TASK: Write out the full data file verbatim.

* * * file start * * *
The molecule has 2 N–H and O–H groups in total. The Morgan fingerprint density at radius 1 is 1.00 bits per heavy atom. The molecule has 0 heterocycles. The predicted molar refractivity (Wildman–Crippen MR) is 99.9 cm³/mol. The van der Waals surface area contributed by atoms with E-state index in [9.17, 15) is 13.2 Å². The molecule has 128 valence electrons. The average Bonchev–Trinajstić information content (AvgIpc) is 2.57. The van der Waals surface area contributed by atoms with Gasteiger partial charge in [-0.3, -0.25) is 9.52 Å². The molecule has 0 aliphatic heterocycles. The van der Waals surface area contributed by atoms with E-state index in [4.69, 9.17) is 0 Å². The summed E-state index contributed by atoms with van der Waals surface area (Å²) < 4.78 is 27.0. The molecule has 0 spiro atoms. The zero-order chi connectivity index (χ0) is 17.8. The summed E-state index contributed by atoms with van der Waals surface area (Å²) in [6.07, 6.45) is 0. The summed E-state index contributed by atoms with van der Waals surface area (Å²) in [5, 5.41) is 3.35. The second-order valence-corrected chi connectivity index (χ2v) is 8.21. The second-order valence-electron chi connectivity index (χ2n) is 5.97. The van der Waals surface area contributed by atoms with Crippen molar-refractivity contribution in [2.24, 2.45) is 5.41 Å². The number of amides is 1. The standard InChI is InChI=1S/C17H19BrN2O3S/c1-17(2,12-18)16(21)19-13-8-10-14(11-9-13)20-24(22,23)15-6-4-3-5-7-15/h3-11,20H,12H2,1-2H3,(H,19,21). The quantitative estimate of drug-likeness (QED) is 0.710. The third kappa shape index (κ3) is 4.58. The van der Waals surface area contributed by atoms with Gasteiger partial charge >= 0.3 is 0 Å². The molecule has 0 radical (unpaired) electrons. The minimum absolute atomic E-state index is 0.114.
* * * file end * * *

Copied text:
The molecule has 2 N–H and O–H groups in total. The Morgan fingerprint density at radius 1 is 1.00 bits per heavy atom. The molecule has 0 heterocycles. The predicted molar refractivity (Wildman–Crippen MR) is 99.9 cm³/mol. The van der Waals surface area contributed by atoms with E-state index in [9.17, 15) is 13.2 Å². The molecule has 128 valence electrons. The average Bonchev–Trinajstić information content (AvgIpc) is 2.57. The van der Waals surface area contributed by atoms with Gasteiger partial charge in [-0.3, -0.25) is 9.52 Å². The molecule has 0 aliphatic heterocycles. The van der Waals surface area contributed by atoms with E-state index in [4.69, 9.17) is 0 Å². The summed E-state index contributed by atoms with van der Waals surface area (Å²) < 4.78 is 27.0. The molecule has 0 spiro atoms. The zero-order chi connectivity index (χ0) is 17.8. The summed E-state index contributed by atoms with van der Waals surface area (Å²) in [6.07, 6.45) is 0. The summed E-state index contributed by atoms with van der Waals surface area (Å²) in [5, 5.41) is 3.35. The second-order valence-corrected chi connectivity index (χ2v) is 8.21. The second-order valence-electron chi connectivity index (χ2n) is 5.97. The van der Waals surface area contributed by atoms with Crippen molar-refractivity contribution in [2.24, 2.45) is 5.41 Å². The number of amides is 1. The standard InChI is InChI=1S/C17H19BrN2O3S/c1-17(2,12-18)16(21)19-13-8-10-14(11-9-13)20-24(22,23)15-6-4-3-5-7-15/h3-11,20H,12H2,1-2H3,(H,19,21). The quantitative estimate of drug-likeness (QED) is 0.710. The third kappa shape index (κ3) is 4.58. The van der Waals surface area contributed by atoms with Gasteiger partial charge >= 0.3 is 0 Å². The molecule has 0 radical (unpaired) electrons. The minimum absolute atomic E-state index is 0.114.